MCC-Penn Valley Carter Art Center Gallery presents ‘Kin Killin’ Kin’

Kin Killin' Kin postcardMCC-Penn Valley Carter Art Center Gallery is presenting a special show that has headlined premier locations around the country.

“Kin Killin’ Kin,” James Pate’s traveling art exhibition, includes 13 charcoal drawings and one oil painting on Plexiglas. The pieces, which depict critical issues currently facing our community, will be on display from Monday, Jan. 23, through Friday, Feb. 3.

The exhibit was officially opened Jan. 23 by Kansas City civil rights activist and community leader Alvin Brooks. Brooks is also a Metropolitan Community College alumnus.

Exhibit posters
“Kin Killin’ Kin” exhibit runs Jan. 23-Feb. 3

The MCC-Penn Valley Carter Art Center Gallery ( is at 3201 Southwest Trafficway, Kansas City, on the south end of campus facing 33rd Street. Gallery hours are 1-5 p.m. Monday- Friday and noon-3 p.m. on Saturdays.

Nationally known artist Pate hopes his “Kin Killin’ Kin” exhibit engages the community in acknowledging the reality of gun violence and promotes dialogue toward positive alternatives and solutions.

“I place historical imagery in some of the compositions with the hope that an adolescent will recognize the bloodline connection and feel a real sense of their heritage beyond their parents and grandparents,” Pate says in his artist’s statement.

The exhibit has shown previously at the National Civil Rights Museum in Memphis, at the National Underground Railroad Freedom Center in Cincinnati, and most recently at the Reginald F. Lewis Museum in Baltimore.

The exhibit is sponsored locally by the Brooks Institute at MCC, the MCC-Penn Valley Social Science Division and the MCC-Penn Valley African American Faculty and Staff Association.

“MCC is honored to present this prestigious traveling exhibit that is so relevant to the social justice conversations happening at this time,” says Karen Curls, MCC-Penn Valley’s social science division chair.

Pate will be on the Penn Valley campus on Thursday, Feb. 2, as part of the exhibition’s program and will give an artist’s talk at 6 p.m. The event is open to the public, but interested participants need to register to attend at 816-604.4282.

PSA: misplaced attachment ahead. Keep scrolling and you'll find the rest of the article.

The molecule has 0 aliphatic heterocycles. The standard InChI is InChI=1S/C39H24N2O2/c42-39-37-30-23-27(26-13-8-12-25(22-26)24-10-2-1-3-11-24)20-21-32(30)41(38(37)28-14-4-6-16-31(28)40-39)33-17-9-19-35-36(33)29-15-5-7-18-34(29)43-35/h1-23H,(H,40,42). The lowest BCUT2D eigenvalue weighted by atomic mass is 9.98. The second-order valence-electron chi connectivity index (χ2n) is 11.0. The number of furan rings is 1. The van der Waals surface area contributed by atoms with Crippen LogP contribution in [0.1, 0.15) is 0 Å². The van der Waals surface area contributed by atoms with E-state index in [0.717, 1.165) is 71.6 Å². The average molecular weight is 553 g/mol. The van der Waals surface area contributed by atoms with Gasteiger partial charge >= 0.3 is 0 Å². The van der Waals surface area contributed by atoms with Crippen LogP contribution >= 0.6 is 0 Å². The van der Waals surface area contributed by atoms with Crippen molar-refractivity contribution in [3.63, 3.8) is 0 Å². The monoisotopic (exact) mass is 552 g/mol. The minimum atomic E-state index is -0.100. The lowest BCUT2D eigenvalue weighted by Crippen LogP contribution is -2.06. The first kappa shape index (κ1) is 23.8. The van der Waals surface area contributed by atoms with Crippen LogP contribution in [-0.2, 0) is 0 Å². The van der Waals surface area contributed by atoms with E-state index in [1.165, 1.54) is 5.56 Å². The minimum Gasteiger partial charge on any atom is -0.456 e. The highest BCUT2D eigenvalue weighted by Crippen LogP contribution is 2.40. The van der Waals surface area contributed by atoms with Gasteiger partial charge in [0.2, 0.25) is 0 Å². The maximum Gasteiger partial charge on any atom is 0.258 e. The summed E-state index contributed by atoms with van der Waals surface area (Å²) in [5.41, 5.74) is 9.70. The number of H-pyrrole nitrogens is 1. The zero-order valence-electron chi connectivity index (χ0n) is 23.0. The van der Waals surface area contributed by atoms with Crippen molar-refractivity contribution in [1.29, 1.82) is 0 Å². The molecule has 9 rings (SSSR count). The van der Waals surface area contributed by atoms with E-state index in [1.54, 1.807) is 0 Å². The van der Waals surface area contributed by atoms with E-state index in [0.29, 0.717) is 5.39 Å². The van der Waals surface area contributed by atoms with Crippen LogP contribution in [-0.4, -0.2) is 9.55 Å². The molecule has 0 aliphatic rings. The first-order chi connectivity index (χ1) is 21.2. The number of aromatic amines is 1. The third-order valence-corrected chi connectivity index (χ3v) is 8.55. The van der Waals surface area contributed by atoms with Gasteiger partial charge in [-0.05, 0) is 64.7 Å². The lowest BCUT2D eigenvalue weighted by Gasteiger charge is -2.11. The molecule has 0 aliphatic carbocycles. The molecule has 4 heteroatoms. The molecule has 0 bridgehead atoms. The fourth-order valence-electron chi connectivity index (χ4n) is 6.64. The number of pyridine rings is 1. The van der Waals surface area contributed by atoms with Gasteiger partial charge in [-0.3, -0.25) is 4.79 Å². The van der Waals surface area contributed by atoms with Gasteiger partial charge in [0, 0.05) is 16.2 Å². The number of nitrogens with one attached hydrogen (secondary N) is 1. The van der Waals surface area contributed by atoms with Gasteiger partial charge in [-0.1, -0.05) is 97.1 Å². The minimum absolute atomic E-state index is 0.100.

The “Kin Killin’ Kin” exhibit is organized by the EbonNia Gallery and Shango: Center for the Study of African American Art and Culture.

From left: MCC Chief of Staff Kathy Walter-Mack, MCC-Penn Valley Interim President Tony Ross, Alvin Brooks and MCC-Penn Valley Social Science Division Chair Karen Curls
Group photo
From left: Southern Christian Leadership Conference of Greater KC President Vernon Percy Howard Jr., MCC Chief of Staff Kathy Walter-Mack, MCC-Penn Valley Interim President Tony Ross, MCC Board of Trustees Vice President Barbara Washington, Alvin Brooks and Ad Hoc Executive Director Damon Daniel
MCC-Penn Valley criminal justice students Booker Goldsby and John Riley described the exhibit as "powerful."
MCC-Penn Valley criminal justice students Booker Goldsby and John Riley described the exhibit as “powerful.”

Interviews about the exhibit were conducted by the Cascade Media Group during the opening. The interviews will air on the website:

nterview with Alvin Brooks
Interview with Alvin Brooks
Ross interview
Interview with Tony Ross
Washington interview
Interview with Barbara Washington







About James Pate:

James Pate was born in Birmingham, Alabama, but raised in Cincinnati, where he earned a Corbett Award to attend the Art Academy of Cincinnati. Pate attended Central State University and continued to educate himself, and has since been a recipient of an Ohio Arts Council Individual Excellence grant and two Montgomery County Individual Artist Fellowships.

About the Brooks Institute at MCC:

Named after Kansas City crime and justice advocate Alvin Brooks, the Brooks Institute/Center of Excellence at MCC-Penn Valley is an initiative centered on crime prevention, criminal justice and contemporary issues associated with violence.

Alvin Brooks has been actively involved with Metropolitan Community College since the early 1950s.  He was an alumnus of the last segregated class before Lincoln Junior College became part of the Junior College of Kansas City (now MCC).